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Emergency wild horse gather outside of Burns

October 31, 2014

By Oregon Bureau Of Land Management

BLM to begin Palomino Buttes emergency wild horse gather

The Bureau of Land Management (BLM) Burns District Office will conduct an emergency wild horse gather within the Weaver Lake portion of the Palomino Buttes Herd Management Area (HMA) this week. This emergency gather is due to lack of water within this portion of the HMA.

Once captured, precaution will be given to slowly introduce water to these animals to reduce the likelihood of water intoxication or colic. A veterinarian will be on site to monitor animal condition and make recommendations for treatment of weak or poor condition horses.

The BLM will gather approximately 50-75 wild horses, and all removed horses will be transported to the Oregon’s Wild Horse Corral Facility in Hines for preparation and placement into the adoption program. All horses over the age of 15 will be returned to the western portion of the HMA when dry conditions subside this winter.

The emergency nature of this gather operation, the consequent inability to pre-plan, and the estimated very short gather duration (likely only one gather day), no opportunity for public observation will be available. The public will be able to view all removed horses at Oregon’s Wild Horse Corral Facility during normal business hours – weekdays, 7:30 a.m. – 3:30 p.m.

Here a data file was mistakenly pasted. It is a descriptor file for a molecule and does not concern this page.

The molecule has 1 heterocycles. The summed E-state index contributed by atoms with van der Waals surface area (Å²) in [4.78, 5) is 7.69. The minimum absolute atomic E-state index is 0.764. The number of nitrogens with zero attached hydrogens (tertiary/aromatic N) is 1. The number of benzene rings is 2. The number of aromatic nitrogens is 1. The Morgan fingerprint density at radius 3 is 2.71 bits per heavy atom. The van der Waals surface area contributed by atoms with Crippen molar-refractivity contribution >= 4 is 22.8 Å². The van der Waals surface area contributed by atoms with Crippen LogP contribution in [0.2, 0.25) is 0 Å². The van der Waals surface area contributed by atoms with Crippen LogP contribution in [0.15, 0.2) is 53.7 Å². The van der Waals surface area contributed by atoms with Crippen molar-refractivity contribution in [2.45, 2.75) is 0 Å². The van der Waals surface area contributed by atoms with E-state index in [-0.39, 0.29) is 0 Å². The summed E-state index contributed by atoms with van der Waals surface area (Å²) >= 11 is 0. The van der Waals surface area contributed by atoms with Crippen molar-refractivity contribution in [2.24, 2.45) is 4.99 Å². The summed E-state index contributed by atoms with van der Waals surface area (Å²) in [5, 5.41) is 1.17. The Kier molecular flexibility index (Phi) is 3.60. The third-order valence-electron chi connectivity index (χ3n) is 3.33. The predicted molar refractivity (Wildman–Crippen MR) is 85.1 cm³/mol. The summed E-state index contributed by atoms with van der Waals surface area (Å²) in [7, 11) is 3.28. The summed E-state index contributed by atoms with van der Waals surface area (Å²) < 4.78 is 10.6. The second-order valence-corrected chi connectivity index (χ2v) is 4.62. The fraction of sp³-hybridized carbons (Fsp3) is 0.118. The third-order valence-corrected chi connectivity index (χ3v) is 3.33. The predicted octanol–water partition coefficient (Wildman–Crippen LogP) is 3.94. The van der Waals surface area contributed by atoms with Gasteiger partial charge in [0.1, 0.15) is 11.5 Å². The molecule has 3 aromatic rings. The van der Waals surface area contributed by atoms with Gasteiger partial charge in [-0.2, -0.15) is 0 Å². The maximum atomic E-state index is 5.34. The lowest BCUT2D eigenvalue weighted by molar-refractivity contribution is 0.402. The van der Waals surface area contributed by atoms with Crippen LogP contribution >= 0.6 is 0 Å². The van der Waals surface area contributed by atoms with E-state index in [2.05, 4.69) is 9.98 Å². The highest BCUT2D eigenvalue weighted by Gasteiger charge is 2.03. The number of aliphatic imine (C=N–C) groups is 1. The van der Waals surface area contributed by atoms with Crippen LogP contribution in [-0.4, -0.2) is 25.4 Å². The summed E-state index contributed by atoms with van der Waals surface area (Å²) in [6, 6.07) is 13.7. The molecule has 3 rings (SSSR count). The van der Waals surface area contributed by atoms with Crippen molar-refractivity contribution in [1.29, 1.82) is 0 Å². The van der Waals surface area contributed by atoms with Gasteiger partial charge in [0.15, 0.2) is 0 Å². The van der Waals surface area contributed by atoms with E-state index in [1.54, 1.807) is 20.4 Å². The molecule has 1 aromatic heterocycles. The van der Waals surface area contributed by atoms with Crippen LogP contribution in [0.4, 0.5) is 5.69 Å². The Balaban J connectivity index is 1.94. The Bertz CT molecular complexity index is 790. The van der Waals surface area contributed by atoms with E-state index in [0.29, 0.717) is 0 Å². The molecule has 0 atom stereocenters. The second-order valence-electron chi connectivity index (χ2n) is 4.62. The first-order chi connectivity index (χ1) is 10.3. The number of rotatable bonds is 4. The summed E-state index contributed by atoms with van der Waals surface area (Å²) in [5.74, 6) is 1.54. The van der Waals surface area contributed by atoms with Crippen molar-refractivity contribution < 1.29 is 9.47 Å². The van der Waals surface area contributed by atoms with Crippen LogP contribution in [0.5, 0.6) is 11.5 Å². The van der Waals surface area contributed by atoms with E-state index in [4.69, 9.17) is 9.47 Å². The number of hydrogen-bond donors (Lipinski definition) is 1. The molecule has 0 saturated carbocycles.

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Discuss this article

Lillian November 1, 2014

OH! BS! I’m OUTRAGED at this Action! This rainy season has just started!! They are being reintroduced to water NOW AND BY NATURE! Keep your Lies and greed off them. This is Fraudulent. The excuses for your Death Practices are never ending.

Shane Destry November 1, 2014

The BLM as always must believe the public is complete fools to buy this rationalization for wild horse removal ! If their portion of range is lacking water it would be cheaper and easier for the BLM to supply water than to round them up at great risk to their lives and hold them in facilities. Nor do I expect the BLM will ever really return any of these horses to their range. It is more likely they will be shipped to slaughter immediately and this is the reason the public is being barred from observing the roundup. If it were really simply to help bring them to a place where there was water, why would you bar the public from observing the roundup ? Could it be because they are being loaded onto slaughter bound trucks immediately? Do you really think we believe that with the rainy season now beginning as Lilian points out, lack of water is why they are really being removed?

Janet Schultz November 1, 2014

This is funny. Hilarious! This last two weeks, there has been so much rain that has gone north through Oregon, missed California but dumped in Or. The Palomino HMA is also partially aloyted to public land grazers who have pipes the water out. We need to kick these people off the public land. They are the number one reason, our wildlife is going bye bye. The horses do not need to be to died up, but some vendors need extra pay. Disturbed people running this program with too much money to spend.

Debra Hunt November 1, 2014

Seriously, do you think the public is that stupid to believe this? It’s November, it’s raining now, you’re going to release horses 15 yrs and older? I wonder if there are any cattle or sheep that are in this HMA…are Sad, really sad that this government agency has it in for our wild horses!

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